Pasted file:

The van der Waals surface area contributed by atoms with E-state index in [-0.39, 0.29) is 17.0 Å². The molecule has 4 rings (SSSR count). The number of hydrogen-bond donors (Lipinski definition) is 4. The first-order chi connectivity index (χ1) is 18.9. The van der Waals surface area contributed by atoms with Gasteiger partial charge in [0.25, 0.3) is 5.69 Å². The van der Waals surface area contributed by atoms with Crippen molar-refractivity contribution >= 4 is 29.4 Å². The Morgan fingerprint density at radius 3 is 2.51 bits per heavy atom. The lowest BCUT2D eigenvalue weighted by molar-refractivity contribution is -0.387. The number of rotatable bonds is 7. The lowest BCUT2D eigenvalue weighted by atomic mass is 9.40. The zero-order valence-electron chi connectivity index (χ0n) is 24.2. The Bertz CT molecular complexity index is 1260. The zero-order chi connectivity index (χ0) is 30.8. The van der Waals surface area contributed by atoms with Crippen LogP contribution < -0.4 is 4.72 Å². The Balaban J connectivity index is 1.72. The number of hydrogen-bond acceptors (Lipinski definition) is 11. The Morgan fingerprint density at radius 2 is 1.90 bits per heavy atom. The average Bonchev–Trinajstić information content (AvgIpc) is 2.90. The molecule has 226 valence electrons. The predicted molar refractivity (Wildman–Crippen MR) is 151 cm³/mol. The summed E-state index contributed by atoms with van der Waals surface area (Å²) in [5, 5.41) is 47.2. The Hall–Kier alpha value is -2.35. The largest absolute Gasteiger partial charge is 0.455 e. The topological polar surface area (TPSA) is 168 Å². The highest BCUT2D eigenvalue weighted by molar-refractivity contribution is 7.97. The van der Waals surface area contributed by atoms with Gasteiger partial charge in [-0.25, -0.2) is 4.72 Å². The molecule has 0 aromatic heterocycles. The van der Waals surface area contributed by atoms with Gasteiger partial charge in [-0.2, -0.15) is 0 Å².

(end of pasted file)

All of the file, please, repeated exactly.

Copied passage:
The van der Waals surface area contributed by atoms with E-state index in [-0.39, 0.29) is 17.0 Å². The molecule has 4 rings (SSSR count). The number of hydrogen-bond donors (Lipinski definition) is 4. The first-order chi connectivity index (χ1) is 18.9. The van der Waals surface area contributed by atoms with Gasteiger partial charge in [0.25, 0.3) is 5.69 Å². The van der Waals surface area contributed by atoms with Crippen molar-refractivity contribution >= 4 is 29.4 Å². The Morgan fingerprint density at radius 3 is 2.51 bits per heavy atom. The lowest BCUT2D eigenvalue weighted by molar-refractivity contribution is -0.387. The number of rotatable bonds is 7. The lowest BCUT2D eigenvalue weighted by atomic mass is 9.40. The zero-order valence-electron chi connectivity index (χ0n) is 24.2. The Bertz CT molecular complexity index is 1260. The zero-order chi connectivity index (χ0) is 30.8. The van der Waals surface area contributed by atoms with Crippen LogP contribution < -0.4 is 4.72 Å². The Balaban J connectivity index is 1.72. The number of hydrogen-bond acceptors (Lipinski definition) is 11. The Morgan fingerprint density at radius 2 is 1.90 bits per heavy atom. The average Bonchev–Trinajstić information content (AvgIpc) is 2.90. The molecule has 226 valence electrons. The predicted molar refractivity (Wildman–Crippen MR) is 151 cm³/mol. The summed E-state index contributed by atoms with van der Waals surface area (Å²) in [5, 5.41) is 47.2. The Hall–Kier alpha value is -2.35. The largest absolute Gasteiger partial charge is 0.455 e. The topological polar surface area (TPSA) is 168 Å². The highest BCUT2D eigenvalue weighted by molar-refractivity contribution is 7.97. The van der Waals surface area contributed by atoms with Gasteiger partial charge in [-0.25, -0.2) is 4.72 Å². The molecule has 0 aromatic heterocycles. The van der Waals surface area contributed by atoms with Gasteiger partial charge in [-0.2, -0.15) is 0 Å².